Springer Online Journal Archives 1860-2000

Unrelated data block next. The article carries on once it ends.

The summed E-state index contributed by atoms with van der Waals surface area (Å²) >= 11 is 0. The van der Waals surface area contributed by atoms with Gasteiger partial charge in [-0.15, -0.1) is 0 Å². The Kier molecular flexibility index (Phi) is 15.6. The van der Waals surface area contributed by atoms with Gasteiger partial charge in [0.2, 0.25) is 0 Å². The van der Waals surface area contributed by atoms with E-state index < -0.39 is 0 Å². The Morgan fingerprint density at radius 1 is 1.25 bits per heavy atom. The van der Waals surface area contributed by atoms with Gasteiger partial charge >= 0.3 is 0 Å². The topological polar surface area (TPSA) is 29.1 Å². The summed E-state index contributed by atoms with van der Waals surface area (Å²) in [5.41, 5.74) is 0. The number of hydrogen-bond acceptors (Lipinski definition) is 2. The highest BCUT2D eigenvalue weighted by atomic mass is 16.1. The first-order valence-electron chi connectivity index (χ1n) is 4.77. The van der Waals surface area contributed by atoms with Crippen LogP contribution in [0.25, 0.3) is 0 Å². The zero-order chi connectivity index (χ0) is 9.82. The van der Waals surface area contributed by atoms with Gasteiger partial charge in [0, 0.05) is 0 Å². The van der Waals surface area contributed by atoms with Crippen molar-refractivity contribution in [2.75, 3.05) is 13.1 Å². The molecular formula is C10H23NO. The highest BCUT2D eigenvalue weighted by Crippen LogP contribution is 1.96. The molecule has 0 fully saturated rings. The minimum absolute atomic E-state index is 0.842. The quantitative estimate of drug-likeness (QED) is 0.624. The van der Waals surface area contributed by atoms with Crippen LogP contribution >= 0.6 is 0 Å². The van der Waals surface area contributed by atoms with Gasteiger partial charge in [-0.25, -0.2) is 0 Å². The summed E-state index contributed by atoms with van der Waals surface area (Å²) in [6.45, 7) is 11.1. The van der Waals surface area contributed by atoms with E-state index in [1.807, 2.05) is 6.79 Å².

Abstract The effect of varying salinity on phenanthrene and glutamate mineralization was examined in sediments along a natural salinity gradient in an urban tidal river. Mineralization was measured by trapping14CO2 from sediment slurries dosed with trace levels of [14C]phenanthrene or [14C]glutamate. Sediments from three sites representing three salinity regimes (0, 15, and 30%.) were mixed with filtered column water from each site. Ambient phenanthrene concentrations were also determined to calculate phenanthrene mineralization rates. Rates of phenanthrene mineralization related significantly to increasing salinity along the transect as determined by linear regression analysis. Rates ranged from 1 ng/hour/g dry sediment at the freshwater site to 〉 16 ng/hour/g dry sediment at the 30‰ salinity site. Glutamate mineralization also increased from the freshwater to the marine site; however, the relationship to salinity was not statistically significant. To examine the effect of salinity on mineralizing activities, individual sediments were mixed with filtered water of the other two sites. Slurries were also made with artificial seawater composed of 0, 15, or 30 g NaCl/ liter to substitute for overlying water. Rates of phenanthrene mineralization in the 0‰ ambient salinity sediments were not affected by higher salinity waters. Activities in the 15 and 30‰ ambient salinity sediments, however, were significantly inhibited by incubation with 0‰ salinity water. The inhibition, in large part, appears to be due to the decreased NaCl concentration of the water phase. Glutamate mineralization was affected in a similar manner, but not as dramatically as phenanthrene mineralization. The results suggest that phenanthrene degraders in low salinity estuarine sediments subject to salt water intrusion are tolerant to a wide range of salinities but phenanthrene degradation in brackish waters is mainly a function of obligate marine microorganisms.
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